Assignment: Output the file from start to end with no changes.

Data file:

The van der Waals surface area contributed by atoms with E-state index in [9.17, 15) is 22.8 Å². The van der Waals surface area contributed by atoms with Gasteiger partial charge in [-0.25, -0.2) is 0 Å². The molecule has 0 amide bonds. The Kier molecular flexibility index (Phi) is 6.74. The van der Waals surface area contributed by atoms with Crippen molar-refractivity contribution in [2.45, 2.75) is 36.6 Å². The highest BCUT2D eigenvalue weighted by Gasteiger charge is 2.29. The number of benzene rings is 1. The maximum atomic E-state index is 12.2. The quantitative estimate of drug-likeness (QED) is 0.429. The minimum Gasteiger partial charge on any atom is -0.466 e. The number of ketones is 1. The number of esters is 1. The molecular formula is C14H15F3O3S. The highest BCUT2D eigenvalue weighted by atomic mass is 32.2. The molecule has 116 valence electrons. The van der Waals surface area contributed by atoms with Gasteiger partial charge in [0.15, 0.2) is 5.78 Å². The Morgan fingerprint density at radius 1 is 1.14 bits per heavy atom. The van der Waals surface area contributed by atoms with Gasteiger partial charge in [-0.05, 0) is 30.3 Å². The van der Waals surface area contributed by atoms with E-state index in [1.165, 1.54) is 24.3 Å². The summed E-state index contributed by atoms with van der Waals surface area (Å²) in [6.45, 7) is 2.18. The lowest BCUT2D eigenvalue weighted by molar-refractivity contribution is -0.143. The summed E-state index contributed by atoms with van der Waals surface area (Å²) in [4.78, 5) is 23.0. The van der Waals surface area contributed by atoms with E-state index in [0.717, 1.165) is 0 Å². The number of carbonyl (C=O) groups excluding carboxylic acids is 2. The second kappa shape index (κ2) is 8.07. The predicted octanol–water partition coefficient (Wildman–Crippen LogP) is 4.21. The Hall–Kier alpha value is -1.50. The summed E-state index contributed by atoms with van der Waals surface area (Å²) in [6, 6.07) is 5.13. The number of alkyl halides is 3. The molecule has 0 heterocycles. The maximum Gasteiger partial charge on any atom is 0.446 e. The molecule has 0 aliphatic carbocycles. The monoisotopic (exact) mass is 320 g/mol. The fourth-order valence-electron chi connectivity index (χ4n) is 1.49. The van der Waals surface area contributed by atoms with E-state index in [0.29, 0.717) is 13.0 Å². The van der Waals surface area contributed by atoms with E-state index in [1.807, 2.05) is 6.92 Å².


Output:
The van der Waals surface area contributed by atoms with E-state index in [9.17, 15) is 22.8 Å². The van der Waals surface area contributed by atoms with Gasteiger partial charge in [-0.25, -0.2) is 0 Å². The molecule has 0 amide bonds. The Kier molecular flexibility index (Phi) is 6.74. The van der Waals surface area contributed by atoms with Crippen molar-refractivity contribution in [2.45, 2.75) is 36.6 Å². The highest BCUT2D eigenvalue weighted by Gasteiger charge is 2.29. The number of benzene rings is 1. The maximum atomic E-state index is 12.2. The quantitative estimate of drug-likeness (QED) is 0.429. The minimum Gasteiger partial charge on any atom is -0.466 e. The number of ketones is 1. The number of esters is 1. The molecular formula is C14H15F3O3S. The highest BCUT2D eigenvalue weighted by atomic mass is 32.2. The molecule has 116 valence electrons. The van der Waals surface area contributed by atoms with Gasteiger partial charge in [0.15, 0.2) is 5.78 Å². The Morgan fingerprint density at radius 1 is 1.14 bits per heavy atom. The van der Waals surface area contributed by atoms with Gasteiger partial charge in [-0.05, 0) is 30.3 Å². The van der Waals surface area contributed by atoms with E-state index in [1.165, 1.54) is 24.3 Å². The summed E-state index contributed by atoms with van der Waals surface area (Å²) in [6.45, 7) is 2.18. The lowest BCUT2D eigenvalue weighted by molar-refractivity contribution is -0.143. The summed E-state index contributed by atoms with van der Waals surface area (Å²) in [4.78, 5) is 23.0. The van der Waals surface area contributed by atoms with E-state index in [0.717, 1.165) is 0 Å². The number of carbonyl (C=O) groups excluding carboxylic acids is 2. The second kappa shape index (κ2) is 8.07. The predicted octanol–water partition coefficient (Wildman–Crippen LogP) is 4.21. The Hall–Kier alpha value is -1.50. The summed E-state index contributed by atoms with van der Waals surface area (Å²) in [6, 6.07) is 5.13. The number of alkyl halides is 3. The molecule has 0 heterocycles. The maximum Gasteiger partial charge on any atom is 0.446 e. The molecule has 0 aliphatic carbocycles. The monoisotopic (exact) mass is 320 g/mol. The fourth-order valence-electron chi connectivity index (χ4n) is 1.49. The van der Waals surface area contributed by atoms with E-state index in [0.29, 0.717) is 13.0 Å². The van der Waals surface area contributed by atoms with E-state index in [1.807, 2.05) is 6.92 Å².